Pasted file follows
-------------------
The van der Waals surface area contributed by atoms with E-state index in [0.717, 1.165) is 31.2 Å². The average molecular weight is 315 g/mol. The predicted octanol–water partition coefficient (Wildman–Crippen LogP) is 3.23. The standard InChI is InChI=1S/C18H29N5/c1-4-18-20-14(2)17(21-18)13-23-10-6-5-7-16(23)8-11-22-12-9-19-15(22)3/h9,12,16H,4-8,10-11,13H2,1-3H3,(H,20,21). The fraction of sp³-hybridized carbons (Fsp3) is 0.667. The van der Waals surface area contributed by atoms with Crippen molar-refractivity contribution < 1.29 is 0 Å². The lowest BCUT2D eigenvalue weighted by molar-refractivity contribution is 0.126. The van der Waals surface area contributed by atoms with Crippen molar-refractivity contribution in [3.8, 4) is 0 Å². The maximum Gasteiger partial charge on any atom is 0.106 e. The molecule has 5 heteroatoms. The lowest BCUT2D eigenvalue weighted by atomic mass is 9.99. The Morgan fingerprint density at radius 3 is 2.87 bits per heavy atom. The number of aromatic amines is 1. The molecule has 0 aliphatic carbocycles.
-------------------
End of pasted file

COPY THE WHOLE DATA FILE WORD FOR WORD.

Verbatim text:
The van der Waals surface area contributed by atoms with E-state index in [0.717, 1.165) is 31.2 Å². The average molecular weight is 315 g/mol. The predicted octanol–water partition coefficient (Wildman–Crippen LogP) is 3.23. The standard InChI is InChI=1S/C18H29N5/c1-4-18-20-14(2)17(21-18)13-23-10-6-5-7-16(23)8-11-22-12-9-19-15(22)3/h9,12,16H,4-8,10-11,13H2,1-3H3,(H,20,21). The fraction of sp³-hybridized carbons (Fsp3) is 0.667. The van der Waals surface area contributed by atoms with Crippen molar-refractivity contribution < 1.29 is 0 Å². The lowest BCUT2D eigenvalue weighted by molar-refractivity contribution is 0.126. The van der Waals surface area contributed by atoms with Crippen molar-refractivity contribution in [3.8, 4) is 0 Å². The maximum Gasteiger partial charge on any atom is 0.106 e. The molecule has 5 heteroatoms. The lowest BCUT2D eigenvalue weighted by atomic mass is 9.99. The Morgan fingerprint density at radius 3 is 2.87 bits per heavy atom. The number of aromatic amines is 1. The molecule has 0 aliphatic carbocycles.